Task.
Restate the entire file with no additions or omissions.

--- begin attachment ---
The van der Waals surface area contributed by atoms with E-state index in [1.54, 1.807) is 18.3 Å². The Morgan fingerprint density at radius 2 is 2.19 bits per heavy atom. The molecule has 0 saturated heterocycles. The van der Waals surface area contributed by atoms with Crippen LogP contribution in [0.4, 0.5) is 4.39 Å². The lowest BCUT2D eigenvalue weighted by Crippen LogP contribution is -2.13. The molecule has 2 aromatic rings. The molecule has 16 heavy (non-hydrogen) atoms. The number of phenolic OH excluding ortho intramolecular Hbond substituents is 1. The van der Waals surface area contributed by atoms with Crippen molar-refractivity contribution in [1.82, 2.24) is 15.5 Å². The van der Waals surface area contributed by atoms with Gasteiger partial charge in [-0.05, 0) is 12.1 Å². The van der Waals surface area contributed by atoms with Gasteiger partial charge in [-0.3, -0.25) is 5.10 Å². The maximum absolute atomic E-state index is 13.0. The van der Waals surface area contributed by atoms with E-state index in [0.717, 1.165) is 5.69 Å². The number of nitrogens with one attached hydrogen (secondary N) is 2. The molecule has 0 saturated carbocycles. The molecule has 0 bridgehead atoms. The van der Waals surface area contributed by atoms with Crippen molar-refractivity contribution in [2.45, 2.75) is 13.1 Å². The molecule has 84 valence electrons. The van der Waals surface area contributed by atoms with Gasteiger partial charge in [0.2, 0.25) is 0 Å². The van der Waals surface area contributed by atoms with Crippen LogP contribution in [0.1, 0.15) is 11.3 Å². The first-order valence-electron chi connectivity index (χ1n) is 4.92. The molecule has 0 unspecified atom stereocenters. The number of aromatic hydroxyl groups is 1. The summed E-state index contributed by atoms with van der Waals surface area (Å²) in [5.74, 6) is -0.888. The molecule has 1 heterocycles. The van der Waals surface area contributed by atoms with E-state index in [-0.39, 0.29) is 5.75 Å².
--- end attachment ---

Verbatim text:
The van der Waals surface area contributed by atoms with E-state index in [1.54, 1.807) is 18.3 Å². The Morgan fingerprint density at radius 2 is 2.19 bits per heavy atom. The molecule has 0 saturated heterocycles. The van der Waals surface area contributed by atoms with Crippen LogP contribution in [0.4, 0.5) is 4.39 Å². The lowest BCUT2D eigenvalue weighted by Crippen LogP contribution is -2.13. The molecule has 2 aromatic rings. The molecule has 16 heavy (non-hydrogen) atoms. The number of phenolic OH excluding ortho intramolecular Hbond substituents is 1. The van der Waals surface area contributed by atoms with Crippen molar-refractivity contribution in [1.82, 2.24) is 15.5 Å². The van der Waals surface area contributed by atoms with Gasteiger partial charge in [-0.05, 0) is 12.1 Å². The van der Waals surface area contributed by atoms with Gasteiger partial charge in [-0.3, -0.25) is 5.10 Å². The maximum absolute atomic E-state index is 13.0. The van der Waals surface area contributed by atoms with E-state index in [0.717, 1.165) is 5.69 Å². The number of nitrogens with one attached hydrogen (secondary N) is 2. The molecule has 0 saturated carbocycles. The molecule has 0 bridgehead atoms. The van der Waals surface area contributed by atoms with Crippen molar-refractivity contribution in [2.45, 2.75) is 13.1 Å². The molecule has 84 valence electrons. The van der Waals surface area contributed by atoms with Gasteiger partial charge in [0.2, 0.25) is 0 Å². The van der Waals surface area contributed by atoms with Crippen LogP contribution in [0.1, 0.15) is 11.3 Å². The first-order valence-electron chi connectivity index (χ1n) is 4.92. The molecule has 0 unspecified atom stereocenters. The number of aromatic hydroxyl groups is 1. The summed E-state index contributed by atoms with van der Waals surface area (Å²) in [5.74, 6) is -0.888. The molecule has 1 heterocycles. The van der Waals surface area contributed by atoms with E-state index in [-0.39, 0.29) is 5.75 Å².